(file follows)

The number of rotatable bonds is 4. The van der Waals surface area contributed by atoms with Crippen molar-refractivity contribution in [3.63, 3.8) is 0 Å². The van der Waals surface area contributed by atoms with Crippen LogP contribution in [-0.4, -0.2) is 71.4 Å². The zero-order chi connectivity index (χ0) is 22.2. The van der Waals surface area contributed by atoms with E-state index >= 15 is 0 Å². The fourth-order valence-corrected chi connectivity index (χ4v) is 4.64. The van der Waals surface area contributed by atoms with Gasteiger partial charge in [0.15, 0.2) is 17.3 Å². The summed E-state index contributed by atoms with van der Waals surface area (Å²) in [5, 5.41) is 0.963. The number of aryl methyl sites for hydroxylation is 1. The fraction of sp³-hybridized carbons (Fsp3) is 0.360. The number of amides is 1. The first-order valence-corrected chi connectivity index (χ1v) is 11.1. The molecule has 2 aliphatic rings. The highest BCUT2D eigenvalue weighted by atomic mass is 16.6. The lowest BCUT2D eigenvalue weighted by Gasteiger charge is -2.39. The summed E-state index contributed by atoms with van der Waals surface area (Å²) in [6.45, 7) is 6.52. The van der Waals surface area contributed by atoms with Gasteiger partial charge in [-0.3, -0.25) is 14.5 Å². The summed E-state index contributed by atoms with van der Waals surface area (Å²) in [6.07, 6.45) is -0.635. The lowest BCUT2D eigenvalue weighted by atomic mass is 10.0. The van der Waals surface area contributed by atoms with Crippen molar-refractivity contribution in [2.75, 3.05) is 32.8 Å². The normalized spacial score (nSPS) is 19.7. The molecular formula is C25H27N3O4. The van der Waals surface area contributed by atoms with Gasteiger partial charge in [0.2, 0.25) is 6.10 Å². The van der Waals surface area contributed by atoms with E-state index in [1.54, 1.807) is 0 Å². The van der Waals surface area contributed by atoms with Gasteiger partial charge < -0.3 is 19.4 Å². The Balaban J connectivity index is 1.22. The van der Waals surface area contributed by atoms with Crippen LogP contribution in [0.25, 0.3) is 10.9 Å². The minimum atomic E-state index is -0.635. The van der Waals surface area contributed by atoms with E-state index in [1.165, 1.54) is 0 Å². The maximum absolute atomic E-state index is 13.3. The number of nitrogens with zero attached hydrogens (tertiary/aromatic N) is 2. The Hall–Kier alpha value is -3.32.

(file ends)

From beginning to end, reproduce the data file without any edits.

The number of rotatable bonds is 4. The van der Waals surface area contributed by atoms with Crippen molar-refractivity contribution in [3.63, 3.8) is 0 Å². The van der Waals surface area contributed by atoms with Crippen LogP contribution in [-0.4, -0.2) is 71.4 Å². The zero-order chi connectivity index (χ0) is 22.2. The van der Waals surface area contributed by atoms with E-state index >= 15 is 0 Å². The fourth-order valence-corrected chi connectivity index (χ4v) is 4.64. The van der Waals surface area contributed by atoms with Gasteiger partial charge in [0.15, 0.2) is 17.3 Å². The summed E-state index contributed by atoms with van der Waals surface area (Å²) in [5, 5.41) is 0.963. The number of aryl methyl sites for hydroxylation is 1. The fraction of sp³-hybridized carbons (Fsp3) is 0.360. The number of amides is 1. The first-order valence-corrected chi connectivity index (χ1v) is 11.1. The molecule has 2 aliphatic rings. The highest BCUT2D eigenvalue weighted by atomic mass is 16.6. The lowest BCUT2D eigenvalue weighted by Gasteiger charge is -2.39. The summed E-state index contributed by atoms with van der Waals surface area (Å²) in [6.45, 7) is 6.52. The van der Waals surface area contributed by atoms with Gasteiger partial charge in [-0.3, -0.25) is 14.5 Å². The summed E-state index contributed by atoms with van der Waals surface area (Å²) in [6.07, 6.45) is -0.635. The lowest BCUT2D eigenvalue weighted by atomic mass is 10.0. The van der Waals surface area contributed by atoms with Crippen molar-refractivity contribution in [2.75, 3.05) is 32.8 Å². The normalized spacial score (nSPS) is 19.7. The molecular formula is C25H27N3O4. The van der Waals surface area contributed by atoms with Gasteiger partial charge in [0.2, 0.25) is 6.10 Å². The van der Waals surface area contributed by atoms with E-state index in [1.54, 1.807) is 0 Å². The van der Waals surface area contributed by atoms with Gasteiger partial charge < -0.3 is 19.4 Å². The Balaban J connectivity index is 1.22. The van der Waals surface area contributed by atoms with Crippen LogP contribution in [0.25, 0.3) is 10.9 Å². The minimum atomic E-state index is -0.635. The van der Waals surface area contributed by atoms with E-state index in [1.165, 1.54) is 0 Å². The maximum absolute atomic E-state index is 13.3. The number of nitrogens with zero attached hydrogens (tertiary/aromatic N) is 2. The Hall–Kier alpha value is -3.32.